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Home > Sunday Mid Day News > Mystery in the male closet

Mystery in the male closet

Updated on: 04 July,2021 07:34 AM IST  |  Mumbai
Cynera Rodricks |

Now comes a subscription service for men’s fashion that promises style without the fuss

Mystery in the male closet

Representation pic


Curated by Jane Borges, Sucheta Chakraborty and Cynera Rodricks


Finding gifts for men that are as rad as the ones they’d buy for themselves is tricky. So, here is an option that’s both convenient and surprising. Mestermor (“more for the mister”) is a subscription box service dedicated to  men’s fashion. Subscription services, whether for gifts or necessities, have grown in popularity. Becoming a member is like having a team of personal shoppers scour the country to upscale your wardrobe. They claim to have a box for every kind of guy—fitness fanatic, style maven and everyone in between.




You must first take a short quiz before you receive your personalised wardrobe in a box. It’s to assist the curators understand your style, fit, height, size and weight, and body type. Choose between the Essentials Box (handpicked products for everyday needs; R4,999) or the Indulgence Box (limited edition collections reserved for those with discriminating taste; Rs 14,999). Choose the frequency (once a month, twice a month, or three times a year) and wait for pieces from homegrown clothing labels like Toffle and Son of a Noble to premium, quirky accessories brands Sock Soho and Outback. Stationery store Paper Clip and men’s grooming brand Beardo are also part of the mix. You learn of the contents of each mix via mail before shipment, and exchange is possible. 
https://mestermor.com/

Escape into the world of verse

Meha Gupta, Arpita Adhya and Anithya Balachandran
Meha Gupta, Arpita Adhya and Anithya Balachandran

Good literature is like balm for the soul. And in times like these, where uncertainty looms over everything, one can do with a lot of it, we feel. That’s what got Meha Gupta, Arpita Adhya and Anithya Balachandran together to start The Lit Archives on Instagram. This incredible page, which was started in September 2020, has some astounding works of verse, by great literary minds of our times. From Vikram Seth to Kashmiri poet Agha Shahid Ali, Rebecca Hazelton and this writer’s personal favourite, Naomi Shihab Nye, this page is a treasure trove for any literature lover. We love their ‘Poet in Focus’ posts in particular, where they delve deep into a writer’s oeuvre, and offer a stellar curation of some of their best works in a series of slides. Sometimes, there’s a painting accompanying an excerpt from a writer’s work, and it becomes hard to decide what you love most about the post. “Audre Lorde wrote that poetry is not only a dream and a vision; it is the skeletal architecture of our lives. She goes on to write about how poetry is not a luxury. It is a vital necessity and very much the crux of our existence. We believe poetry and literature are necessary for our existence, too. This pandemic has brought us closer to literature; we found comfort in poetry and sought solace in various other literary forms. The idea behind starting this page was to bring comfort to people, no matter how fleeting that comfort might be. We last temporarily, literature lasts forever. So, this little page was our humble attempt to be a reminder of the same,” the curators shared.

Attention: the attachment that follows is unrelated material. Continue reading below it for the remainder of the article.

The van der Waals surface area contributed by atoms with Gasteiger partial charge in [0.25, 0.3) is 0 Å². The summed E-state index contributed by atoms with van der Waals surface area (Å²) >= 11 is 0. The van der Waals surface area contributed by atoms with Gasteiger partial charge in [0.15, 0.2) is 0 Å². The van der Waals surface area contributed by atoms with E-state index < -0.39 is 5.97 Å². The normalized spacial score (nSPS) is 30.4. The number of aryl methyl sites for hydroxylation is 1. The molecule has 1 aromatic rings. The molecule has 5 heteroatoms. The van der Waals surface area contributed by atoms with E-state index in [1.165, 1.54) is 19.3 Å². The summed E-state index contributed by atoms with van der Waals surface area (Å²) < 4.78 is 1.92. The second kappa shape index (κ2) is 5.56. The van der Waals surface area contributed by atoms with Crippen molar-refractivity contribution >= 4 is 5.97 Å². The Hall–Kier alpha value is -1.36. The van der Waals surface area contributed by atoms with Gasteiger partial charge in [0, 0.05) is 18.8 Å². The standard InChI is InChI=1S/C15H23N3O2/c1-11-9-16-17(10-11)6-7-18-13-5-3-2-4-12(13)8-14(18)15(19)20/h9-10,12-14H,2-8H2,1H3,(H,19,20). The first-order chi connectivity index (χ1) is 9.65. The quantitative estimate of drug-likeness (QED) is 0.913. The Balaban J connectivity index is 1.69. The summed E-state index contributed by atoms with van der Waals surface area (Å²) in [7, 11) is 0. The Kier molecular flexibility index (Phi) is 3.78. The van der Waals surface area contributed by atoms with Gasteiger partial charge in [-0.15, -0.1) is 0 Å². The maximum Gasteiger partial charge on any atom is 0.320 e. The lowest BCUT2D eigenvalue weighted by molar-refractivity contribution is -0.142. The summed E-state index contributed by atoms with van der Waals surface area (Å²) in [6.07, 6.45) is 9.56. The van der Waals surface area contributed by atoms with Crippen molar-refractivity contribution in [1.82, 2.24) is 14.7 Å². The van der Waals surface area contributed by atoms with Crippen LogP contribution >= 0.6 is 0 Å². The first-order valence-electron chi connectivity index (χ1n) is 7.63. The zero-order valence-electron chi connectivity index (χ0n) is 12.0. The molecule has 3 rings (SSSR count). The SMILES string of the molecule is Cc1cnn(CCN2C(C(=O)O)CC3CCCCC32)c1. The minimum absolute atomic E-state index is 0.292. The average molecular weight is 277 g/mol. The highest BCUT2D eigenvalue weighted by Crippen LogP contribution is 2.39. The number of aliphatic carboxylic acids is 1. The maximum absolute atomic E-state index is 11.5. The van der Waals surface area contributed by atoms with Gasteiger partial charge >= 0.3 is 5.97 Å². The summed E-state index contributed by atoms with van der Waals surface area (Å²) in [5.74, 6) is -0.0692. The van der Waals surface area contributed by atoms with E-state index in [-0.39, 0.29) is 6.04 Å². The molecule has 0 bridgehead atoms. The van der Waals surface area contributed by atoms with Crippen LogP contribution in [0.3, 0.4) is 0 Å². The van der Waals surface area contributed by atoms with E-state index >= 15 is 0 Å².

@thelitarchives, Instagram

Everything has its place

The effects of the pandemic might have you feeling anything but organised, but there is Shreya Agarwal, a National Association of Productivity and Organising Professionals-certified organiser to help you. “Decluttering and organising have been a part of me since childhood. My immediate family and friends have always sought my advice and help when it came to managing their spaces. After the birth of our first child, I decided to take a break from corporate culture and switch to doing what I do best. “That gave birth to my venture Declutter with Shreya in September 2020,” she says. Agarwal assists clients in gaining more control over time and space, as well as reducing stress and increasing productivity, by providing information, ideas, and structure for keeping their spaces neat and organised. She now offers online sessions, and feels you don’t need fancy tools to declutter your space. In fact, one can begin by simply repurposing old shoe boxes, trays, phone boxes or even Amazon parcel boxes. As an organising product, anything that can contain items can be used. It is also important to remember that decluttering a space is not a one-time event. “The key is to do it consistently,” she says. “Schedule 15-20 minutes on your calendar once a week or once a month, and begin with a small project. Put on some music or your favourite show to make it more enjoyable. Once you’ve successfully decluttered and organised an area, give yourself a reward. Even as a professional organiser, I make time to keep my wardrobe and other spaces in good condition. You can limit yourself to one category per space.” Agarwal charges R1,000 to 1,500 per hour for at-home services, and Rs 1,500 to Rs 2,000 for virtual sessions.
@declutterwithshreya, Instagram

A protest flowers from the earth